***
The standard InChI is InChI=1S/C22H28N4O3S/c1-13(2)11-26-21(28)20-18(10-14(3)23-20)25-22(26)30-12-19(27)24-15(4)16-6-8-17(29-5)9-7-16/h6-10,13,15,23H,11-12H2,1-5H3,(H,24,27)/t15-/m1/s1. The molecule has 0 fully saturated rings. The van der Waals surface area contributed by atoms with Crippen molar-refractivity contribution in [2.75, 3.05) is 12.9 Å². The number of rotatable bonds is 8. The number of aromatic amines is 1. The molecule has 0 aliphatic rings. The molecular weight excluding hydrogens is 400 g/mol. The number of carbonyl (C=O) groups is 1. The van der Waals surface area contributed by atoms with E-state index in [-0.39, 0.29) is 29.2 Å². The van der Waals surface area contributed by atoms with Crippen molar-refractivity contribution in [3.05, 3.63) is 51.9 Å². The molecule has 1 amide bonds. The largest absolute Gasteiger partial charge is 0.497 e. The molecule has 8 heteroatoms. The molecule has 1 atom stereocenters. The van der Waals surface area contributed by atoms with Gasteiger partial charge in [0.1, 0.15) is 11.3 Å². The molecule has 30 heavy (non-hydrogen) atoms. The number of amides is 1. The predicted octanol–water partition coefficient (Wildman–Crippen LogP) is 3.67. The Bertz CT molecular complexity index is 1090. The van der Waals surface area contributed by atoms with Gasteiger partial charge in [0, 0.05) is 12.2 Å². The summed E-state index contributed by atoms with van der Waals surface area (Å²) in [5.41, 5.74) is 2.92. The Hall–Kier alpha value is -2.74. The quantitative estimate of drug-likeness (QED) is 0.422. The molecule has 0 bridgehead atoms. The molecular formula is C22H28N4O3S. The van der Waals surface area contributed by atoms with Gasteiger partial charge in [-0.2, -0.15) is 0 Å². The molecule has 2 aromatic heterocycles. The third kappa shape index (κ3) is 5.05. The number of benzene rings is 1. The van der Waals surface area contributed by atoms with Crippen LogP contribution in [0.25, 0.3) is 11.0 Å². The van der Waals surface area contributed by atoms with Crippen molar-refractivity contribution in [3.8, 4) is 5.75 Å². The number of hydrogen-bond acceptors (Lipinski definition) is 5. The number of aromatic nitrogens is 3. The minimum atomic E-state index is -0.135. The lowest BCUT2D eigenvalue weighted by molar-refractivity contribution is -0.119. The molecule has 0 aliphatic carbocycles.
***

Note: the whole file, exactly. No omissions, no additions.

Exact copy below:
The standard InChI is InChI=1S/C22H28N4O3S/c1-13(2)11-26-21(28)20-18(10-14(3)23-20)25-22(26)30-12-19(27)24-15(4)16-6-8-17(29-5)9-7-16/h6-10,13,15,23H,11-12H2,1-5H3,(H,24,27)/t15-/m1/s1. The molecule has 0 fully saturated rings. The van der Waals surface area contributed by atoms with Crippen molar-refractivity contribution in [2.75, 3.05) is 12.9 Å². The number of rotatable bonds is 8. The number of aromatic amines is 1. The molecule has 0 aliphatic rings. The molecular weight excluding hydrogens is 400 g/mol. The number of carbonyl (C=O) groups is 1. The van der Waals surface area contributed by atoms with E-state index in [-0.39, 0.29) is 29.2 Å². The van der Waals surface area contributed by atoms with Crippen molar-refractivity contribution in [3.05, 3.63) is 51.9 Å². The molecule has 1 amide bonds. The largest absolute Gasteiger partial charge is 0.497 e. The molecule has 8 heteroatoms. The molecule has 1 atom stereocenters. The van der Waals surface area contributed by atoms with Gasteiger partial charge in [0.1, 0.15) is 11.3 Å². The molecule has 30 heavy (non-hydrogen) atoms. The number of amides is 1. The predicted octanol–water partition coefficient (Wildman–Crippen LogP) is 3.67. The Bertz CT molecular complexity index is 1090. The van der Waals surface area contributed by atoms with Gasteiger partial charge in [0, 0.05) is 12.2 Å². The summed E-state index contributed by atoms with van der Waals surface area (Å²) in [5.41, 5.74) is 2.92. The Hall–Kier alpha value is -2.74. The quantitative estimate of drug-likeness (QED) is 0.422. The molecule has 0 bridgehead atoms. The molecular formula is C22H28N4O3S. The van der Waals surface area contributed by atoms with Gasteiger partial charge in [-0.2, -0.15) is 0 Å². The molecule has 2 aromatic heterocycles. The third kappa shape index (κ3) is 5.05. The number of benzene rings is 1. The van der Waals surface area contributed by atoms with Crippen LogP contribution in [0.25, 0.3) is 11.0 Å². The van der Waals surface area contributed by atoms with Crippen molar-refractivity contribution in [3.8, 4) is 5.75 Å². The number of hydrogen-bond acceptors (Lipinski definition) is 5. The number of aromatic nitrogens is 3. The minimum atomic E-state index is -0.135. The lowest BCUT2D eigenvalue weighted by molar-refractivity contribution is -0.119. The molecule has 0 aliphatic carbocycles.